A Study of the Systemic Relationship Between Worker Motivation and Productivity

A Study of the Systemic Relationship Between Worker Motivation and Productivity

J. J. Haefner (Walden University, USA) and Christos Makrigeorgis (Walden University, USA)
DOI: 10.4018/978-1-4666-1752-0.ch005
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Abstract

Three well known theories on worker motivation have proliferated in the literature and practice over the past 50 years, namely Theories X, Y, Z, Expectancy Theory, Equity Theory, Justice Theory, and Goal-Setting Theory, to name a few. We propose a Fourth Theory that is based on the fundamental principles of open systems theory that function in holistic fashion into the phenomenon of systemic motivation. When fully engaged, systemic motivation can influence workers to become more productive than in a system that does not engage. It is the central construct that has been missing in motivation theory. This paper briefly explains systemic motivation and demonstrates its potential in a case study where a motivation effect resulted in an additional $1 million in product throughput.
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Background On Motivation Theory

Motivational theories that adhere to the extreme principles of full management control and employee empowerment (Maslow, 1998) have proven insufficient explanations for employee motivation. Drucker (2007) noted that motivation is a fundamental responsibility of management and added that Theory X control was minimally effective, and observed that managers who apply Theory X management techniques in fact de-motivated workers. In general, however, he considered the debate over Theory X and Theory Y a “sham battle” (p. 222), and studied Japanese management systems in an effort to describe possible alternate approaches for motivating employees. Maslow (1998) had already discovered new trends in motivation and presented the first paper on Theory Z. William Ouchi (1981) also went beyond McGregor’s theories X & Y, and wrote Theory Z, to explain Japanese motivation systems. He suggested that productivity is a function of human interpersonal familiarity and confidence. These conditions influence creativity and involve workers in such a way that they improve productivity.

Ouchi observed a distinct difference between the typical Japanese company and the typical American company, the most distinct being the bond between worker and company as a consequence of practices such as lifetime employment. This bond generates a security at the very core of motivation. This is very consistent with Maslow’s hierarchy of needs (Maslow, 1968, 1998) which places, for example, safety (that includes job security) only above the basic physiological human needs. Recently, Jeffrey Liker (2004) described the basis for Toyota’s success, and attributed it to the philosophy of understanding human motivation. Ouchi (1981) observed a similar theme in companies that he researched. Liker, however, simply says that Toyota uses all types of motivation, and Ouchi links motivation to culture. Neither has provided a tenable systemic model though they have provided an abundance of a posteriori evidence of motivation outcome differences.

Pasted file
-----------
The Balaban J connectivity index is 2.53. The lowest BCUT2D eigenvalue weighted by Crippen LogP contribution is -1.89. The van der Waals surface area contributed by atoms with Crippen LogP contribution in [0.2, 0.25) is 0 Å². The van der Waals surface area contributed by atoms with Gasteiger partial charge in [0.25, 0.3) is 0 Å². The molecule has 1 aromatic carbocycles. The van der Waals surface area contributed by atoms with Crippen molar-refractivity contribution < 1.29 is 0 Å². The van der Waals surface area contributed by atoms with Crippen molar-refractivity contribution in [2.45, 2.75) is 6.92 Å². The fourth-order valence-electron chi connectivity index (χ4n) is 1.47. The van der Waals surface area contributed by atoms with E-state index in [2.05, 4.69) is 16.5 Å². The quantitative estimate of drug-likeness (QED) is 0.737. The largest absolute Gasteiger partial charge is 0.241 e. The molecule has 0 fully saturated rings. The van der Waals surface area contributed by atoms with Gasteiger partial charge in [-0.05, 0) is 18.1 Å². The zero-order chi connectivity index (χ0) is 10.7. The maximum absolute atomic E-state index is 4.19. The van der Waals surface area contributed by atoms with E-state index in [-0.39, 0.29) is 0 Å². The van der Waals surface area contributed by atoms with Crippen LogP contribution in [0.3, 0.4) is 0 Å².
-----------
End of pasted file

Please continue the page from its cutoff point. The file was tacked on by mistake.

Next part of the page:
Given that Japanese managers have created an effective motivation system (Deming, 1986; Ouchi, 1981; Johnson, 1982; Sakaiya, 1991), relying on simplistic Theory X and Theory Y explanations for worker motivation seems grossly inadequate. Ouchi (1981), Johnson (1982), and Deming (1986) all observed a phenomenon too rich to be the result of mere supervisory discretion. Von Bertalanffy (1968) would concur by explaining that a weakness in scientific inquiry and research has been compartmentalization, or a tendency to have a narrow focus that excludes relevant influences and possible interactions that might provide a clearer understanding of what is being studied. Furthermore, Steel and König (2006) specifically noted the absence of integration theories in studies of human motivation. Ambrose and Kulik (1999) surveyed Motives and Needs Theory, Expectancy Theory, Equity and Justice Theory, Goal-Setting Theory, Cognitive Evaluation Theory, and others, and concluded that there has been no central construct to bind the theories. Therefore, we are compelled to sift through current motivation research and propose a Fourth Theory of Motivation.

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